2012-04-13 / Front Page
Nonprofit sports teams may have to pay to play
Council will vote on rule—could take effect on July 1
Moorpark-based nonprofit youth sports organizations will begin paying hourly fees to play and practice at public fields beginning July 1 if the City Council approves a new set of recommendations made by the Moorpark Parks and Recreation Commission.
On April 2, the commission voted 3-1, with Commissioner Zack Cook dissenting, to recommend that certain sports groups be charged $9.75 per hour to rent Moorpark’s public fields as part of their agreement with the city.
The commissioners suggested that the fees be phased in over the next four years to reduce the financial shock to affected organizations.
Several sports groups, including the American Youth Soccer Organization (AYSO), Moorpark Soccer Club and Moorpark Packers Football would begin paying $3.25 this year under the new agreements.
Organizations that use the city’s softball and baseball fields, such as Moorpark Little League and the Moorpark Girls Softball Association, would start at $2.25.
Jeremy Laurentowski, the city’s parks and landscape manager, said the full fees are estimated to recoup about $70,000 of the city’s $2.2 annual maintenance budget.
“Youth sports are the heaviest users of our city parks,” Laurentowski said. “To reduce the impact on the (city’s) general fund, staff is recommending that youth sports organizations pay a portion of the costs needed to maintain these facilities.”
In past years the Moorpark City Council has approved agreements for nonprofit youth sports organizations to use outdoor facilities at a fee of $1 per year.
But with increased demand for sports facilities, ongoing budget cuts and the constantly increasing water rates in Moorpark, city officials are looking for ways to recover costs, Laurentowski said.
Of the city’s $2.2-million maintenance budget, about $ 710,000 is funded through special assessment taxes. The remaining $1.5 million is covered by the general fund.
If the new fee structure for youth sports organizations is approved, it would help pay for basic mowing, watering and fertilization at the city’s 19 parks, Laurentowski said.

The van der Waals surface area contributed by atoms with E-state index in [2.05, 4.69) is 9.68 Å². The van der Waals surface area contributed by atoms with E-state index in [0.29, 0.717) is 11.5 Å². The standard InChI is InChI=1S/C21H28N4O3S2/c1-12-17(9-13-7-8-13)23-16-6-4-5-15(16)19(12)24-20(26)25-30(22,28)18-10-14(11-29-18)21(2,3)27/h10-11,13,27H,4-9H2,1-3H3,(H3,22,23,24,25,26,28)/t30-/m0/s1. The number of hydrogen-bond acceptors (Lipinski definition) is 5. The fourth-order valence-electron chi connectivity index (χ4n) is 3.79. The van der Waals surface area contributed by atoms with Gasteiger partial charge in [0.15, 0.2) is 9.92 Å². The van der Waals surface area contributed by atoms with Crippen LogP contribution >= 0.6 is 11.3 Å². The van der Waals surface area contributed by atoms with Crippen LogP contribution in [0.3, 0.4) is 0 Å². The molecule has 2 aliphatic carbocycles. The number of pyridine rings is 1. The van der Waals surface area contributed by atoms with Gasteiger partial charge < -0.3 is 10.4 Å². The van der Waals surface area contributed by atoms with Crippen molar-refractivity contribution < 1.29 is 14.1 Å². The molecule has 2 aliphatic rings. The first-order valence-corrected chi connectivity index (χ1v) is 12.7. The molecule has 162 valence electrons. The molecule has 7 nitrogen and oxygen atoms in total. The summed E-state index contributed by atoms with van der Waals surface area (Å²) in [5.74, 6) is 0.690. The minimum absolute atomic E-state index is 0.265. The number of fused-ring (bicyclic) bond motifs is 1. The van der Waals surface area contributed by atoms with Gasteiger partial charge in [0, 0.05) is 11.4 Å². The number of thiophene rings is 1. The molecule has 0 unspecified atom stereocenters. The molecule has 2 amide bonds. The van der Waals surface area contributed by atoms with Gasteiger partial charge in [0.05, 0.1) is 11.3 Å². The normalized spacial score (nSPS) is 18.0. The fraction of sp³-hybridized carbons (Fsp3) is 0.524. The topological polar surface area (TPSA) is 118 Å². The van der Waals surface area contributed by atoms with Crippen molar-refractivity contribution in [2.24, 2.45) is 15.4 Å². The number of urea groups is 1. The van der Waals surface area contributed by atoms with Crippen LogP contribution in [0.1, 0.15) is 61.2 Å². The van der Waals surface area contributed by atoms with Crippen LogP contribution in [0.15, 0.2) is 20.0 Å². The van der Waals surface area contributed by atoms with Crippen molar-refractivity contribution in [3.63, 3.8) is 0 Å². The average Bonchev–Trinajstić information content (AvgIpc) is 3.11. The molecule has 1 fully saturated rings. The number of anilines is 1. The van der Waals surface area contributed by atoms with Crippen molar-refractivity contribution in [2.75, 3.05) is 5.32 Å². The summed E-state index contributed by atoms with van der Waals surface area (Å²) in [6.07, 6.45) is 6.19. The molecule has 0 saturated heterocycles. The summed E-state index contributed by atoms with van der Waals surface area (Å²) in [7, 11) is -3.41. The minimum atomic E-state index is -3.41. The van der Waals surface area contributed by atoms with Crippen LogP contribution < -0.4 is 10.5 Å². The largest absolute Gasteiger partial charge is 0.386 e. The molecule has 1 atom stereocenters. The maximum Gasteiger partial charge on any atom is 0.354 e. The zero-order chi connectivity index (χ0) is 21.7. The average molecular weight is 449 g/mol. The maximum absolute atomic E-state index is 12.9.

The parks commission initially discussed implementing fees for athletic fields on Feb. 13. But according to a city staff report, some of the recommendations needed clarification before being sent to the City Council for approval.
Besides deciding to phase in fees over four years, the commission last week also recommended that Moorpark residents comprise at least 80 percent of a particular sports group in order for the group to be eligible for the fee agreement.
Organizations must also have official nonprofit status, as well as maintain a membership of at least 75 players—all of whom must be under the age of 17 or still in high school—to be eligible for an agreement with the city.
The final recommendations were made after more than two hours of discussion last week.
Daniel Cronk, president of the Moorpark Soccer Club, was one of six speakers who addressed the commission during public comment at the April 2 meeting.
Cronk said he was concerned about the terms “inclusive” and “restricted” in the proposed fee policy, which seemed to designate whether an organization was deemed “recreational” or “competitive.”
A staff report from the February meeting defined recreational teams as those that accept players of all skill levels, while competitive teams select players based on individual skill and talent.
The original proposed fee policy would have charged competitive groups a higher fee than those designated recreational.
Joseph Johns, a volunteer coach with Moorpark Soccer Club, agreed with Cronk.
He said categorizing the groups essentially “pits organizations against each other.”
And Bill Gratke, regional commissioner of Moorpark AYSO, said the policy would divide his organization because 150 of the 1,299 players participate in an extra program that would likely be considered “competitive.”
Ultimately, the commission heard the speakers’ concerns and decided to eliminate the categories and charge all Moorpark nonprofit sports organizations the same fee.
As the only dissenting vote, Cook said he wanted to keep the current arrangement of charging eligible groups only $1 per year.
“I just don’t believe that we should be burdening families today with these increased expenses,” the commissioner said.
Tom Pflaumer, who was named chair of the parks and recreation commission following the resignation of Patrick Ellis, disagreed and said the city needs to take “baby steps” in increasing fees.
“We’ve been giving scholarship of a $1 fee for years past,” Pflaumer said. “Now it’s detrimental to our reserves in the city.”
At the end of the meeting, all the commissioners agreed to bring the issue up to the City Council’s finance committee, so they could look into potentially increasing special assessment taxes in the near future.
The recommendations will be sent to the City Council for adoption in the near future. The exact date of the meeting has not been determined.